A tropical trek in the monsoons is just what the doctor ordered. And it gets even better if the trek is in the Western Ghats, which is one of the hottest bio-diversity hotspots in the world.
Such a tropical trek in the monsoons is the best way to relax one’s soul amidst a world that is dressed in fresh green. This time the destination was Chembra Peak, the highest peak in the district of Wayanad (Wynad) in Kerala.
My friends (Vishwadeep Anshu and Anand Sharma) and I left Bangalore at 5 am on a Saturday morning to reach Meppady six hours later.
The route we took was Bangalore –> Mysore –> Gundlupet –> Kalpetta –> Meppady. The total distance to Meppady from Bangalore is about 320 kms.
From Meppady, we drove through tea estates to reach Chembra estate where the forest office is located. It was here at the forest office that we bought trekking permits, camera permits and hired the services of a forest trekking guide.
The trekking permit for a group of 10 people costs 500 rupees. This includes the services of a forest trekking guide. Still cameras are charged at 25 rupees. Video cameras are not allowed on the trek.
After getting the necessary permits, we drove to the point, which was the start of the trek. We parked our car, got introduced to our trekking guide, Srinivasan, wore our trekking shoes and began the trek.
The first 300 metres of the trek was a pretty straight forward walk that passes through tea estates on both sides. After these 300 metres, we had to take a left turn that climbs steeply through lush green grasslands.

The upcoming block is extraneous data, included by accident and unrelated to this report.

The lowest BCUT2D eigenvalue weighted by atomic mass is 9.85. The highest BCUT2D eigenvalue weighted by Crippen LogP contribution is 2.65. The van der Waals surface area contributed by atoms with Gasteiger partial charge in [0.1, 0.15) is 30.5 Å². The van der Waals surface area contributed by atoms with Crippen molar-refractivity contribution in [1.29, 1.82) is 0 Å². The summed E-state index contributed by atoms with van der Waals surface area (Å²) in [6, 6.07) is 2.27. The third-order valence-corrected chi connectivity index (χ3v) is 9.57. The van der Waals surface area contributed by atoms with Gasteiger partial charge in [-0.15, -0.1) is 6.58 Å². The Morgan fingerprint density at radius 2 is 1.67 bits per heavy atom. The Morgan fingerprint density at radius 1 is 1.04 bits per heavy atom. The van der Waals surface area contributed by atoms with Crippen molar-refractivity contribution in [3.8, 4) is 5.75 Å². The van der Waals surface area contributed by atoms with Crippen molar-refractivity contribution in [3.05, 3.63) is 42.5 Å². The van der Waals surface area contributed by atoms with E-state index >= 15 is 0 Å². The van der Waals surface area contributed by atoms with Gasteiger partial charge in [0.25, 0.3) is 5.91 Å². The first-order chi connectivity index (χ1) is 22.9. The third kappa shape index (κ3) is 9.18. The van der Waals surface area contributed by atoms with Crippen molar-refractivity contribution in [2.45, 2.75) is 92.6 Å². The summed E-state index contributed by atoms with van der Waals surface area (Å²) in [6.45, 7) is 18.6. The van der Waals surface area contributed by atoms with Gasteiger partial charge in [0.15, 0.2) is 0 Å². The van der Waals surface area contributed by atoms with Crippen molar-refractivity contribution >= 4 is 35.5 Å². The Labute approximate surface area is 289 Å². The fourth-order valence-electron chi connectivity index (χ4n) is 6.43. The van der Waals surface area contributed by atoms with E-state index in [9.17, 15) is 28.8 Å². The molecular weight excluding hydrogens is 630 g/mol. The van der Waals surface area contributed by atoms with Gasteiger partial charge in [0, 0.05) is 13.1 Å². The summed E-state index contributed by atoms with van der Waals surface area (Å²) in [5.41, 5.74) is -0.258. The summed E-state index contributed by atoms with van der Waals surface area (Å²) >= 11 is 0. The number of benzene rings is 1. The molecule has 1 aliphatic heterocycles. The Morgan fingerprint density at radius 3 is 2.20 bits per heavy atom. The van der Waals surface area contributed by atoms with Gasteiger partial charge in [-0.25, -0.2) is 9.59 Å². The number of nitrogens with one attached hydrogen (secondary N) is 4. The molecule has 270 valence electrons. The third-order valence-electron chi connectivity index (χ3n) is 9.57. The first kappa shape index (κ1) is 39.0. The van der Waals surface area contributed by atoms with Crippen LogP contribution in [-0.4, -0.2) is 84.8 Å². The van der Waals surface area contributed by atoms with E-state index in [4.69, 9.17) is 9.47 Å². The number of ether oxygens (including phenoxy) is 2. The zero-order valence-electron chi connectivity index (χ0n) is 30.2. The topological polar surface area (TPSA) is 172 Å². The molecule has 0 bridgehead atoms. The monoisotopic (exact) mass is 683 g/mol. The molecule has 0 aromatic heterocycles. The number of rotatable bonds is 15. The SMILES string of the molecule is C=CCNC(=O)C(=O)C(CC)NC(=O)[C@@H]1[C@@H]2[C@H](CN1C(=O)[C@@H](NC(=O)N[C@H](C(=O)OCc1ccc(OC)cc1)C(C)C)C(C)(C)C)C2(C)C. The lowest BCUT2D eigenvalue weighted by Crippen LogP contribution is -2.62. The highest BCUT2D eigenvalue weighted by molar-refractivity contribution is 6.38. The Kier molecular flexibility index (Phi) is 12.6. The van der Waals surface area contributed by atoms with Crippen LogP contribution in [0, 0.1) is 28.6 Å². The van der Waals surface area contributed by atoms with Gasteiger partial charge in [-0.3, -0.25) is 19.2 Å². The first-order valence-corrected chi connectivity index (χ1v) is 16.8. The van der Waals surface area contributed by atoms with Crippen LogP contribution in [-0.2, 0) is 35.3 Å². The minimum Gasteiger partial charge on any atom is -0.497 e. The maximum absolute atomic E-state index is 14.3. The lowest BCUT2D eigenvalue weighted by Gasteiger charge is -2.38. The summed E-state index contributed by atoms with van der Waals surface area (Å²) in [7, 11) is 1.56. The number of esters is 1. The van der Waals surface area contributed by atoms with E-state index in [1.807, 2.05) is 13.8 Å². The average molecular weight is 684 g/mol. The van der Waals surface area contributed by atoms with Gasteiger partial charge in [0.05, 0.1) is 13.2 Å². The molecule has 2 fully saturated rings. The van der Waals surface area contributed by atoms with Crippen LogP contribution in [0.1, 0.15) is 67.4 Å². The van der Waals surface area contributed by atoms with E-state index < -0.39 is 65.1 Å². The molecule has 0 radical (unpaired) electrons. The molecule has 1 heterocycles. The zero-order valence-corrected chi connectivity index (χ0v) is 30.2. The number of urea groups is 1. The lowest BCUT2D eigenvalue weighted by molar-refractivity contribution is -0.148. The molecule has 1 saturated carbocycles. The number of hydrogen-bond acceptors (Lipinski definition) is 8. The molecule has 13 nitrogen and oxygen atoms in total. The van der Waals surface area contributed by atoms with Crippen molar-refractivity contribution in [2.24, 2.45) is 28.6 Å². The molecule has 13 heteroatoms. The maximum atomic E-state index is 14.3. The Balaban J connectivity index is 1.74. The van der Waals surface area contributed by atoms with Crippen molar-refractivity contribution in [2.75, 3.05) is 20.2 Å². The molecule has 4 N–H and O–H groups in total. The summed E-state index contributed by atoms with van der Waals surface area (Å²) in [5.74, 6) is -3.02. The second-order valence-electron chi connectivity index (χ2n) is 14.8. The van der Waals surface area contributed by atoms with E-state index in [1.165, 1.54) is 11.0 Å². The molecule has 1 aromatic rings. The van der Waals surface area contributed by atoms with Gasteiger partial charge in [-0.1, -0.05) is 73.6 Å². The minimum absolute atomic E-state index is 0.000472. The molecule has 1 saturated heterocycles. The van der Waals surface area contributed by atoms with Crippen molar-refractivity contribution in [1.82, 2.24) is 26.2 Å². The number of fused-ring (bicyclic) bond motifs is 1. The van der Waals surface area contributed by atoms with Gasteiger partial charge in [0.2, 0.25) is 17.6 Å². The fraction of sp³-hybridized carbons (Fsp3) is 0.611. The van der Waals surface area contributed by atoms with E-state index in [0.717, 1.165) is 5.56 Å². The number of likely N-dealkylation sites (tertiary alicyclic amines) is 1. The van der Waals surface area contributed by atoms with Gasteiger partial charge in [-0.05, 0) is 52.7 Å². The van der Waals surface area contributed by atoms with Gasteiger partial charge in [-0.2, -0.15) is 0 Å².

From this left turn onwards, it is a straight and steep climb. There is a clear trail that winds its way upwards.
The first thirty minutes of the trail passes through evergreen forests, but the vegetation changes to grasslands with increasing altitude.
Once the surroundings change into grasslands, it stays as grasslands right up to the top. The climb is slightly tough and we took some short breaks to catch our breath and to rehydrate ourselves.
After an hour of climbing, we came across a water body, which is called the first lake. From here, we ascended further for another 30 minutes before we reached a heart shaped lake, which is a scenic spot and a tourist attraction on this trek.
We took a break at this lake, indulged in some photography and then continued with our trek. It took us another hour and a half to reach the Chembra peak.
The final stretch is extremely rocky and slippery and one has to be careful to avoid the steep cliff on one side.
By the time we reached the top, it started drizzling and the mountain mist enveloped us. To avert any mishaps, we decided to descend to the next safest point, known as the view point.
One can get great views of the Chembra peak and the surrounding evergreen forests and grasslands from here.
We decided to settle here for a while, but unfortunately could not do so as the intensity of the rains began to increase. Thus, we began our descent in rain and in intermittent mist.
While climbing, we were cursing the steep path, but only when did we descend, did we realize that the descent is tougher than the ascent.
The slushy trail, the slippery rocks, the pelting rain and the poor visibility created the ideal concoction for a deadly descent. All of us slipped. I personally landed on my back-side four times. But, thankfully, none of us faced any injuries.
The descent was extremely hurried as we were worried about more rain and thus losing visibility. And thus we descended back to the tea estate trail in about 2 hours. The ascent had taken us three and a half hours, including our small stops and long breaks.
So, finally after five and a half hours, we had finished our monsoon trek to Chembra Peak. In spite of this being leech country and the monsoons, most of us surprising had only one or two leech bites.
It was a heady feeling at the end of the trek. I guess all of us were intoxicated by the pure air and the lovely green surroundings. After the trek, we drove back to Meppady, found ourselves decent budget accommodation and settled in there to spend the night.